I went from a ATC SCM40 to Tannoy Turnberry SE. It was not an upgrade effort. I just had relocate to a different city so I sold my ATC (with a heavy heart) and bought a Turnberry SE (just took a chance after some auditions). Contrary to what many will tell you, they are more alike than different:

1. They are both very very neutral. Yes, Tannoys are very neutral when driven by good high current amps. But people normally drive Tannoys with more colourful (soulful) tube amps and in the process lose some neutrality and transparency. Drive the Tannoys and ATC with a quality class A amplifier or say something like the ATC SIA-150 and you will hear both of them doing terrific in terms of speed, transparency and tone.

2. The ATC is a bit more neutral to tone but is also drier than the Tannoy. With the Tannoy the timbre is more wet and audible. You can hear a more breathing guitar with the Tannoy whereas ATC will sound more straightforward. To me, Tannoys sound more realistic whereas ATC sounds more accurate (slightly academic in comparison).

3. In terms of dynamics the ATC is amazing. It is more dynamic and effortless than 95% of conventional speakers out there. But Tannoys are partially horn guided and that shows! The Tannoys are even more effortless! Those big drivers do scale and dynamics in a more natural fashion. Those horn guided tweeters bring the bells and triangles more into the room and closer to the listeners, more live I would say.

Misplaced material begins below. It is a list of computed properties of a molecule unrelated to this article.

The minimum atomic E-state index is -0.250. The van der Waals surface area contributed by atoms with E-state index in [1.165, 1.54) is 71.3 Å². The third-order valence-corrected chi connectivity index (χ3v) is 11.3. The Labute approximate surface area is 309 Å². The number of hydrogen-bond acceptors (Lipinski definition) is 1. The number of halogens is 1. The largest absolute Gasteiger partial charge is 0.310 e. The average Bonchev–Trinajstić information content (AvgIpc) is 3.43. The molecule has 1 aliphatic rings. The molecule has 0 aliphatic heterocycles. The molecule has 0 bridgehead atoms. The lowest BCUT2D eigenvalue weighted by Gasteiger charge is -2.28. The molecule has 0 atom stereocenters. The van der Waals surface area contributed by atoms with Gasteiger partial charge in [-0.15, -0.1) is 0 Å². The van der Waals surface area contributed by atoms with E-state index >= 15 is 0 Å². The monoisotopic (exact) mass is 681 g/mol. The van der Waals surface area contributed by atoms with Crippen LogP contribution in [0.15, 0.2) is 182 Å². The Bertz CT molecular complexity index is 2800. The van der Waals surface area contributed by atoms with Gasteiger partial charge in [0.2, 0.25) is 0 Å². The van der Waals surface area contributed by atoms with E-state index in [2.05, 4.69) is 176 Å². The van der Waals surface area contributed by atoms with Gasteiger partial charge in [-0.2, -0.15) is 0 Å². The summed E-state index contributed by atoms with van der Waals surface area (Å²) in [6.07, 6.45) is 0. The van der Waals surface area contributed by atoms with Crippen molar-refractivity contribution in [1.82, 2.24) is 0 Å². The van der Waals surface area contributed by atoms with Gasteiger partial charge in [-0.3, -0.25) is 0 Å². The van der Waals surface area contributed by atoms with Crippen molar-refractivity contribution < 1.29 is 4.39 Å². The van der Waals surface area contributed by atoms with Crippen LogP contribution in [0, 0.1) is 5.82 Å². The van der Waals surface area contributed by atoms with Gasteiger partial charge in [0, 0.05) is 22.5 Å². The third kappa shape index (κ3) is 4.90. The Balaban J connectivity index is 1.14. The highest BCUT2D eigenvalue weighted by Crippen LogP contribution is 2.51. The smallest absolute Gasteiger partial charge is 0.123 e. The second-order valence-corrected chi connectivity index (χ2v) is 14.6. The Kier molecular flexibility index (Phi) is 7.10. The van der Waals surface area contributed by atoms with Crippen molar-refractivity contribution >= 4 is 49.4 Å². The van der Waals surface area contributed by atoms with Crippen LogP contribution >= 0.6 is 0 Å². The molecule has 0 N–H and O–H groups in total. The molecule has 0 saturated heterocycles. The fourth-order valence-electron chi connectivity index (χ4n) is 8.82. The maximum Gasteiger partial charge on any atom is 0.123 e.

4. The bass of ATC and Tannoys are different. ATC is drier and punchier, more pistonic. Tannoy is juicier, more wholesome. Kick drums sound more exciting via ATC due to that outright punch, double bass sound more engaging through Tannoy because of the texture and tone which makes it feel more like a real instrument in the room. Just that one needs to understand, while Tannoys sound wonderful with a 30 watt tube amp, if you want it to rock and groove, give it more power like you give the ATC.